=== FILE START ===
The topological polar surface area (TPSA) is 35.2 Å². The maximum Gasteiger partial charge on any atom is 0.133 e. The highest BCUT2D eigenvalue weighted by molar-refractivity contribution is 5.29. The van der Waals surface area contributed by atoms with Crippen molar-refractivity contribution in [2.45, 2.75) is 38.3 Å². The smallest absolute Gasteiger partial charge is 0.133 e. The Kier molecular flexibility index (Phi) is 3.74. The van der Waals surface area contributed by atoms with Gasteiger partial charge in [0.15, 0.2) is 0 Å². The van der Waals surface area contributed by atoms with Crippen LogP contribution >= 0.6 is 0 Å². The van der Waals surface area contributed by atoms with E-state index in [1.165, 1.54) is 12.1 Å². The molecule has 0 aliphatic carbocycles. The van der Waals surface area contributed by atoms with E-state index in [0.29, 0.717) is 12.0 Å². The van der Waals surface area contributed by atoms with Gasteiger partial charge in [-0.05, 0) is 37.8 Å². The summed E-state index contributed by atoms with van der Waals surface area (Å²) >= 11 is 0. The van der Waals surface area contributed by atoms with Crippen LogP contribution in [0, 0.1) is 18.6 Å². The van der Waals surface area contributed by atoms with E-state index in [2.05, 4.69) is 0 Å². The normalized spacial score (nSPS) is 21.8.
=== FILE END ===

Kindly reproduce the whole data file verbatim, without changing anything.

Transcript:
The topological polar surface area (TPSA) is 35.2 Å². The maximum Gasteiger partial charge on any atom is 0.133 e. The highest BCUT2D eigenvalue weighted by molar-refractivity contribution is 5.29. The van der Waals surface area contributed by atoms with Crippen molar-refractivity contribution in [2.45, 2.75) is 38.3 Å². The smallest absolute Gasteiger partial charge is 0.133 e. The Kier molecular flexibility index (Phi) is 3.74. The van der Waals surface area contributed by atoms with Gasteiger partial charge in [0.15, 0.2) is 0 Å². The van der Waals surface area contributed by atoms with Crippen LogP contribution >= 0.6 is 0 Å². The van der Waals surface area contributed by atoms with E-state index in [1.165, 1.54) is 12.1 Å². The molecule has 0 aliphatic carbocycles. The van der Waals surface area contributed by atoms with E-state index in [0.29, 0.717) is 12.0 Å². The van der Waals surface area contributed by atoms with Gasteiger partial charge in [-0.05, 0) is 37.8 Å². The summed E-state index contributed by atoms with van der Waals surface area (Å²) >= 11 is 0. The van der Waals surface area contributed by atoms with Crippen LogP contribution in [0, 0.1) is 18.6 Å². The van der Waals surface area contributed by atoms with E-state index in [2.05, 4.69) is 0 Å². The normalized spacial score (nSPS) is 21.8.